I work with small nonprofits who are beginning to ramp up their individual giving for the first time - usually to fill the gap caused by decreasing government resources. Often they are reluctant and ill equipped to begin the process of asking for major gifts. Their starting point is: “There must be rich people we should ask but we (Board members included) don’t know who they are or how to ask.” It doesn’t begin with making the ask – it culminates in making the ask. It starts with taking a hard look at yourself – who you are and who you want to be, working on developing the best ways (Yes, that is plural) to communicate that and then – only then approaching the right individuals in the right way. There isn’t an easy or less important step. They all need to be done with care and passion for your mission.
One of the “right individual” categories often overlooked is volunteers and another is women. A new study highlights how important women, especially women who volunteer can be as major gift donors. Since 2006, The Bank of America/Merrill Lynch has been sponsoring surveys of High Net Worth Individuals and philanthropic trends associated with them. I have reported on their findings in the past. This year the study, conducted by the highly regarded Center for Philanthropy at Indiana University, was more narrowly focused than usual and it is focused on women’s philanthropy.
One of the basic tenets of seeking major gifts is understanding the donor’s perspective and motivation. Most of the historical data focused on asking for major gifts has been mainly through men. That has changed in recent years and women are now recognized as potential major donors. There are a few things we have to learn about their differences.
I recommend that everyone read the whole report. You will learn something about major gifts from both men and women which I promise will be valuable. This article focus on just a few highlights and characteristics of Women High Net Worth Donors.
Read the whole report here
First some highlighted data – all of which has statistically significant differences between men and women
MOTIVATIONS FOR GIVING TO CHARITY
(Percentage yes responses)
Moved at How Gift Can Make a Difference 81.7 70.9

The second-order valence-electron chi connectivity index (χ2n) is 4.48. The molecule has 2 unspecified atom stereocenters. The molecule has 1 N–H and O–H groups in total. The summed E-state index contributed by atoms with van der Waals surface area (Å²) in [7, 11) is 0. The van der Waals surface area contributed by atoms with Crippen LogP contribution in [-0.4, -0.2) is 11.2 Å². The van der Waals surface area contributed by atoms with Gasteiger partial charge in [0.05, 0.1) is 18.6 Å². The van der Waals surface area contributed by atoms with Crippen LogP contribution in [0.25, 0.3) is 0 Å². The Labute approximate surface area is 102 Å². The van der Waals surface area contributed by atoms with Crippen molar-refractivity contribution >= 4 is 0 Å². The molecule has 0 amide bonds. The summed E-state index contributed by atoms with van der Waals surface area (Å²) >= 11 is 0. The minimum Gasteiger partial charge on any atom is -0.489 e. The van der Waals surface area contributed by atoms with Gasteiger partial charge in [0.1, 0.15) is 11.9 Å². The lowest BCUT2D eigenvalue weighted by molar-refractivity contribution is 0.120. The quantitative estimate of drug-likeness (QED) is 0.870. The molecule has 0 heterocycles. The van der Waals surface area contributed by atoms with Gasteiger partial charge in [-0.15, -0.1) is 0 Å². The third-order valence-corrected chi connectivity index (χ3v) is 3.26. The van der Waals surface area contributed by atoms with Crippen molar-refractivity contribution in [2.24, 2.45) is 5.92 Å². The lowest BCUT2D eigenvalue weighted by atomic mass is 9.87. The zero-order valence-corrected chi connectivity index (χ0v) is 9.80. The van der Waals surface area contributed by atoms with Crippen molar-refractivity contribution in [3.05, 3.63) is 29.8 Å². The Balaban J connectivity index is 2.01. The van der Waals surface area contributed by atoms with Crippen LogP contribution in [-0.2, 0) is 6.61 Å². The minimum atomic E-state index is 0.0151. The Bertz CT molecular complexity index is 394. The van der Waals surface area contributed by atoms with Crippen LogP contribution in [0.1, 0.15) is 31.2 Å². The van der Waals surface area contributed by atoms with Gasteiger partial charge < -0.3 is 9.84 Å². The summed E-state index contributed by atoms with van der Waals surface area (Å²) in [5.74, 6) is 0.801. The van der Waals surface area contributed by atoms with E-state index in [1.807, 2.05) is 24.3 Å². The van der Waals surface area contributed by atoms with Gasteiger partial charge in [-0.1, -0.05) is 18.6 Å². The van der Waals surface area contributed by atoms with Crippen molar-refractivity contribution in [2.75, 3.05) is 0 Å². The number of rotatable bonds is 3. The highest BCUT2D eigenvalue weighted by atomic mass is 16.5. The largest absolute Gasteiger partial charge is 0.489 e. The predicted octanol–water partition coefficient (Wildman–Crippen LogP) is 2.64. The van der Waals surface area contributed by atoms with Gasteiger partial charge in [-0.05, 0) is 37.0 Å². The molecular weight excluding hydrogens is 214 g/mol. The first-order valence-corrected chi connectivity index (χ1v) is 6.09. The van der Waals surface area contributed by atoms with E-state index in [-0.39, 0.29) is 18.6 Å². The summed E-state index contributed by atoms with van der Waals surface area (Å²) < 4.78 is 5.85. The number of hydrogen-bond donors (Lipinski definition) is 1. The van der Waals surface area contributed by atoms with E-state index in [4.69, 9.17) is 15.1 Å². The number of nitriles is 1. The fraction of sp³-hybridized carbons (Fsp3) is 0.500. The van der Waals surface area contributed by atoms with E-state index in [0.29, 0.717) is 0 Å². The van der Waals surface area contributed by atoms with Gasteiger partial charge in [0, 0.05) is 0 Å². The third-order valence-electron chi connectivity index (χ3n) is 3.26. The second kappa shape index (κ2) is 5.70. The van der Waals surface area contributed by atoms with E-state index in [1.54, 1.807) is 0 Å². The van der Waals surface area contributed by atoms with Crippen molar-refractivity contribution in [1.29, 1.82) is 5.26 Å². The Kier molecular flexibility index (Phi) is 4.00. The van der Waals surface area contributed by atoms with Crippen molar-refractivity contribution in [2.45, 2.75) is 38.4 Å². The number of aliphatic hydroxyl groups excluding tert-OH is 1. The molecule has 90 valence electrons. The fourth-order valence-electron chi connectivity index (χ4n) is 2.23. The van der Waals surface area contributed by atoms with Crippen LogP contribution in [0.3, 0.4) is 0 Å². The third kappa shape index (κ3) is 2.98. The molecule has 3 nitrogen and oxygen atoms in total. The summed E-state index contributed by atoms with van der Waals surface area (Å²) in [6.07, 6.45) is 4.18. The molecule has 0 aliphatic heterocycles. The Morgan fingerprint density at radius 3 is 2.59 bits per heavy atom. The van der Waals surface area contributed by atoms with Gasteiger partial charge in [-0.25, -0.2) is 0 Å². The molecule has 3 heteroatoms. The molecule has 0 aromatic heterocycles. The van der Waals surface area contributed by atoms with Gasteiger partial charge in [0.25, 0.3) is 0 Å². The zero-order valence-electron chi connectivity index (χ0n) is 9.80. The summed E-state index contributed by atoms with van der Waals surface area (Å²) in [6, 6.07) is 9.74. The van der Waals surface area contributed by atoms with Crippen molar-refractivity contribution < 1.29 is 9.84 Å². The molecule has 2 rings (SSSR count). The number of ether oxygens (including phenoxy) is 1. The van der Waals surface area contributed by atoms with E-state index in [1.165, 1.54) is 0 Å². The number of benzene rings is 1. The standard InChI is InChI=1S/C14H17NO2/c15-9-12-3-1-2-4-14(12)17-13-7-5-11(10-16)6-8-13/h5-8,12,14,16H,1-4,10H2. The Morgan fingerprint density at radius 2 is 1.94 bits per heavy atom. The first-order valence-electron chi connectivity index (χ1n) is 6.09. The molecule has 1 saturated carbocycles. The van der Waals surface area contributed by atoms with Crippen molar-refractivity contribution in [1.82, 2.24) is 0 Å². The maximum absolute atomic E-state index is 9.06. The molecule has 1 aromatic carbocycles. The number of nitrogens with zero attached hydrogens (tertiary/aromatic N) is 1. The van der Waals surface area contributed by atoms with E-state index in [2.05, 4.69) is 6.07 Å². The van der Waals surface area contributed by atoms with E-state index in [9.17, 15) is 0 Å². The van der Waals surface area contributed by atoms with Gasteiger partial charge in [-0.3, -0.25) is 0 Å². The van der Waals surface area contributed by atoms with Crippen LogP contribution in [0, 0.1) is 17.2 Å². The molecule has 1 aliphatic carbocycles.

Give Back to Community 78.2 63.3
Volunteer for the Organization 65.7 49.8
Set Example for Young People 43.6 25.1
Further Legacy of Others 33.1 16.4
FACTORS THAT INFLUENCE CHARITABLE DECISION-MAKING
Personal Experience with an Org. 82 73
Org.'s Communication of Impact 46 32
IMPORTANT EXPECTATIONS WHEN MAKING A CHARITABLE GIFT
Honor Request for Use of Gift 80.4 68.4
Provide Ongoing Communication 45.1 34.5
Communicate Impact of Gift 45.3 26.4
Offer Involvement with the Org 15 5.3
This list of factors that are all significantly statistically different for men and women highlight the importance of identifying women who identify with your organization through community engagement and volunteering. Volunteers are the fuel for some organizations and others rely more heavily on staff and want to use volunteers at the most rudimentary level. I have often encouraged nonprofits to create more volunteer opportunities and to use volunteer high level skills not only to benefit from their services but too also develop stronger ties with them. Developing meaningful volunteer opportunities is an important relationship building tool. This data shows just how important that can be. A good way to do this is to begin to ask some of your supporters if they are willing to take on a specific project. Make sure that your volunteer application/information sheet asks for skills sets so you know who you may ask to do what. I know that this approach has been used on me – I’ve been asked to provide advice on using social media, to be on a planned giving advisory committee, to host a small event in my home, to be a speaker and to judge a student project contest. None of these took any heavy lifting but each of them furthered my engagement with an organization that I was already involved with. Looking at the list above, I see that I can check off all of them because I was asked to do something for an organization.
The last list is especially import to review. Once a gift is made, what are the expectations of the donor. All donors expect a tax receipt and that you honor their privacy. This chart shows what is different about women. Making sure you use the gift as request, ongoing communication and opportunity for engagement is much higher among women than men.
If you are cultivating women as major donors for the first time, take note of these factors. How well you do these simple things can impact future gifts.